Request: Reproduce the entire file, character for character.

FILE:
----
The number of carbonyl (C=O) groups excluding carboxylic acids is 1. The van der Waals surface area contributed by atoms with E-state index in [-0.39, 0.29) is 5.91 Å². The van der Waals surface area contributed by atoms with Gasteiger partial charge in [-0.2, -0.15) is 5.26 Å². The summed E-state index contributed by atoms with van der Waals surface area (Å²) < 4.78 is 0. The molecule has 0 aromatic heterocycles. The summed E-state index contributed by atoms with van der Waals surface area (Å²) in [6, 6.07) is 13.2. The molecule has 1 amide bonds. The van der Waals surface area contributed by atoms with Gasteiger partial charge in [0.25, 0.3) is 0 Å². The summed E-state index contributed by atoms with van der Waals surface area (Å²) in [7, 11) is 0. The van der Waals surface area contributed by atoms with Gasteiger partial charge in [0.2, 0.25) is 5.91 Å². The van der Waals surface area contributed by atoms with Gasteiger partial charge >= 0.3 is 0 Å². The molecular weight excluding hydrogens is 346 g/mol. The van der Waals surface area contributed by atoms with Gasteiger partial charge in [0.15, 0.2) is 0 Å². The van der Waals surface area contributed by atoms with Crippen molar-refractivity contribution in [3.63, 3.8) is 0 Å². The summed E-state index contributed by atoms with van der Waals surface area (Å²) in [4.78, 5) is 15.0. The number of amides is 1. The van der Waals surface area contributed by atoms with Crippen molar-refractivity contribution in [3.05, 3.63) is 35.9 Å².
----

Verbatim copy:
The number of carbonyl (C=O) groups excluding carboxylic acids is 1. The van der Waals surface area contributed by atoms with E-state index in [-0.39, 0.29) is 5.91 Å². The van der Waals surface area contributed by atoms with Gasteiger partial charge in [-0.2, -0.15) is 5.26 Å². The summed E-state index contributed by atoms with van der Waals surface area (Å²) < 4.78 is 0. The molecule has 0 aromatic heterocycles. The summed E-state index contributed by atoms with van der Waals surface area (Å²) in [6, 6.07) is 13.2. The molecule has 1 amide bonds. The van der Waals surface area contributed by atoms with Gasteiger partial charge in [0.25, 0.3) is 0 Å². The summed E-state index contributed by atoms with van der Waals surface area (Å²) in [7, 11) is 0. The van der Waals surface area contributed by atoms with Gasteiger partial charge in [0.2, 0.25) is 5.91 Å². The van der Waals surface area contributed by atoms with Gasteiger partial charge >= 0.3 is 0 Å². The molecular weight excluding hydrogens is 346 g/mol. The van der Waals surface area contributed by atoms with Gasteiger partial charge in [0.15, 0.2) is 0 Å². The van der Waals surface area contributed by atoms with Crippen molar-refractivity contribution in [3.63, 3.8) is 0 Å². The summed E-state index contributed by atoms with van der Waals surface area (Å²) in [4.78, 5) is 15.0. The number of amides is 1. The van der Waals surface area contributed by atoms with Crippen molar-refractivity contribution in [3.05, 3.63) is 35.9 Å².